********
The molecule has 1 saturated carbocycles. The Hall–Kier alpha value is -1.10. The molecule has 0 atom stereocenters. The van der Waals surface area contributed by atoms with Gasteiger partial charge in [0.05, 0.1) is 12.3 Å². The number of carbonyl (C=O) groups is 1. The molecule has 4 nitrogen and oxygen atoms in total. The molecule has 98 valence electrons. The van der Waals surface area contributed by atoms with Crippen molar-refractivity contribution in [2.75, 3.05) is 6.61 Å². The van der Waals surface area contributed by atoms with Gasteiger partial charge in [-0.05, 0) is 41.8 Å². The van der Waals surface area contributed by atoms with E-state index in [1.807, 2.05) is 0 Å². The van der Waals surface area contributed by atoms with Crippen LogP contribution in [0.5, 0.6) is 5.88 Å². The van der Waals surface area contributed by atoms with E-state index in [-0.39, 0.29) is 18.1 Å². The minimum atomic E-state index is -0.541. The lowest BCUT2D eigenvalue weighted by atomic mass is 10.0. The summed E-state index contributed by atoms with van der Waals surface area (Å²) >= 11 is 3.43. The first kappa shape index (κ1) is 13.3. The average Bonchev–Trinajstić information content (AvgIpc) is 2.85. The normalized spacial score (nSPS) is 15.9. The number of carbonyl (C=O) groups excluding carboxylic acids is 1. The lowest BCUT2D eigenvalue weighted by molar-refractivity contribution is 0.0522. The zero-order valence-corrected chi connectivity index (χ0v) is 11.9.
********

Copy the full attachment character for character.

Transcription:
The molecule has 1 saturated carbocycles. The Hall–Kier alpha value is -1.10. The molecule has 0 atom stereocenters. The van der Waals surface area contributed by atoms with Gasteiger partial charge in [0.05, 0.1) is 12.3 Å². The number of carbonyl (C=O) groups is 1. The molecule has 4 nitrogen and oxygen atoms in total. The molecule has 98 valence electrons. The van der Waals surface area contributed by atoms with Crippen molar-refractivity contribution in [2.75, 3.05) is 6.61 Å². The van der Waals surface area contributed by atoms with Gasteiger partial charge in [-0.05, 0) is 41.8 Å². The van der Waals surface area contributed by atoms with E-state index in [1.807, 2.05) is 0 Å². The van der Waals surface area contributed by atoms with Crippen LogP contribution in [0.5, 0.6) is 5.88 Å². The van der Waals surface area contributed by atoms with E-state index in [-0.39, 0.29) is 18.1 Å². The minimum atomic E-state index is -0.541. The lowest BCUT2D eigenvalue weighted by atomic mass is 10.0. The summed E-state index contributed by atoms with van der Waals surface area (Å²) >= 11 is 3.43. The first kappa shape index (κ1) is 13.3. The average Bonchev–Trinajstić information content (AvgIpc) is 2.85. The normalized spacial score (nSPS) is 15.9. The number of carbonyl (C=O) groups excluding carboxylic acids is 1. The lowest BCUT2D eigenvalue weighted by molar-refractivity contribution is 0.0522. The zero-order valence-corrected chi connectivity index (χ0v) is 11.9.